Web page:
On the other hand, vaccine hesitancy may increase as a result of Covid-19 because of the dangers—whether real or perceived—of a fast-tracked vaccine. People who are otherwise minimally vaccine-hesitant may experience a drop in confidence in the Covid-19 vaccine due to concerns that, in expediting the testing and production of the vaccine in order to stem the pandemic, scientists, pharmaceutical companies, and regulatory bodies may be cutting corners in a dangerous way. Survey data from the Kaiser Family Foundation bear out this concern. As of December 2020, 27% of respondents indicated that they would probably not or definitely not get a Covid-19 vaccine even if one were made available at no cost and deemed by scientists to be safe. Among those 27% of Covid-19 vaccine hesitant respondents, 55% indicated they did not trust the government to ensure a vaccine’s safety and efficacy, 53% indicated concerns about the vaccine’s newness, and 51% indicated concerns about the involvement of politics in vaccine development (Hamel et al. 2020).

It takes, on average, ten years to develop a vaccine (Mullard 2020); given predictions from the President and others that we might have a successful vaccine on the market in less than a year,Footnote 1 many people may understandably balk at the possibility of being among the early cohort of vaccinated individuals. Even the name of the initiative behind the expedited vaccines, “Operation Warp Speed,” may be enough to stoke fears that things have progressed too quickly. Trust in vaccination, one of the most important components of vaccine uptake, may be eroding at a time when it is most needed.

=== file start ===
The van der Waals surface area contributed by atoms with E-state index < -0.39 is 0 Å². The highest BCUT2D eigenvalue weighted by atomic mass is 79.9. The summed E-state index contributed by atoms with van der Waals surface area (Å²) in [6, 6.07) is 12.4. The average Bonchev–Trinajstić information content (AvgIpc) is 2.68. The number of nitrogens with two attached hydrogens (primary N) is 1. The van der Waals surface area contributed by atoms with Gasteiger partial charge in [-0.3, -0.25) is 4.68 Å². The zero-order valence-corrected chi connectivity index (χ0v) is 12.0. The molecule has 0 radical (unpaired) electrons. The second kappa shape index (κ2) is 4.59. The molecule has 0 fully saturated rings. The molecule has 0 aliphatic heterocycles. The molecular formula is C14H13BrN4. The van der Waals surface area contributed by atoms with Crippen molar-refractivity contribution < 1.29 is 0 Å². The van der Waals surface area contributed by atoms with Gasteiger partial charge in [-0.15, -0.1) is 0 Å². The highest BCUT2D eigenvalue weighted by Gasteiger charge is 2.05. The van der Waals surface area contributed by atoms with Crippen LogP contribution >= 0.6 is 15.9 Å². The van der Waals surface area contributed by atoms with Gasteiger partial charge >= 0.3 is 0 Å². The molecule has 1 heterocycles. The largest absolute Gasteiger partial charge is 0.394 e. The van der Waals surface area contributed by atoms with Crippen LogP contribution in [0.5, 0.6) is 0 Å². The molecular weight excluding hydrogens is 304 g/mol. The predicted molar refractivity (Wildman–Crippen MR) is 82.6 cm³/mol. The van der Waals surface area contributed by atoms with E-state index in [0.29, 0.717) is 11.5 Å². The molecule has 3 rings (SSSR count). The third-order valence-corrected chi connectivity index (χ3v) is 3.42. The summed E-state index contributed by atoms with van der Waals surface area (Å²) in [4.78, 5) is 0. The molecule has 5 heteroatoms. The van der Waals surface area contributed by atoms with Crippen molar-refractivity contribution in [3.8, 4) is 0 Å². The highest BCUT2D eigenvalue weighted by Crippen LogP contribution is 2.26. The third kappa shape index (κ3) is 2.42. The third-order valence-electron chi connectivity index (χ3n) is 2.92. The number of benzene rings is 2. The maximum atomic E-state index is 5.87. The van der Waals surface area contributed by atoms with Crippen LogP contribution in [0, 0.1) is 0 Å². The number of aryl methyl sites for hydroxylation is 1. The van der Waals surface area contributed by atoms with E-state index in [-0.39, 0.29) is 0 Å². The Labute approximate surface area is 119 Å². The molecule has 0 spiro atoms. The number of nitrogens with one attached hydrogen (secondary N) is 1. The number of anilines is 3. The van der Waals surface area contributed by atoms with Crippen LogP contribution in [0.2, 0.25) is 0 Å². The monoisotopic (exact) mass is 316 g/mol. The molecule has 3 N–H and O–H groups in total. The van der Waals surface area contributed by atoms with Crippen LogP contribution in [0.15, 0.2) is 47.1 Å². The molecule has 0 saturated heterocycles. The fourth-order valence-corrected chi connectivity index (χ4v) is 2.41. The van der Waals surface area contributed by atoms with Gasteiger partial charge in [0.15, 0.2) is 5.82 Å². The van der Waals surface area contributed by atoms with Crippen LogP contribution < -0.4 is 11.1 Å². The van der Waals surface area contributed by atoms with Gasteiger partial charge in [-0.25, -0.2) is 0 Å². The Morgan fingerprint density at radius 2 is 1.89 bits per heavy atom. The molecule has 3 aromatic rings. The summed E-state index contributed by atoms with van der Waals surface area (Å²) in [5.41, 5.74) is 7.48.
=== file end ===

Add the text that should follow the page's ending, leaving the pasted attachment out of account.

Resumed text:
The World Health Organization (WHO)’s Strategic Advisory Group of Experts (SAGE) Working Group identifies three components of vaccine hesitancy: confidence, convenience, and complacency (MacDonald 2015). Vaccine confidence characterizes degrees of trust in the safety and efficacy of vaccines as well as trust in the health care workers, scientists, and politicians who help to deliver, craft, and regulate them. Vaccine convenience describes factors like the availability, accessibility, and affordability of vaccines. Vaccine complacency characterizes the perceived risk of a vaccine-preventable disease and, as a consequence, the extent to which vaccination is perceived as necessary or worthwhile. The concept of trust, which has become particularly salient in discussions of a possible Covid-19 vaccine, most clearly fits into the concept of vaccine confidence, but it notably plays a role in vaccine complacency as well: people must trust that a vaccine is actually beneficial in order for them to be convinced that vaccination is, all things considered, worth receiving. Confidence most often encompasses concerns about a vaccine’s safety, while complacency most commonly flags concerns about a vaccine’s efficacy.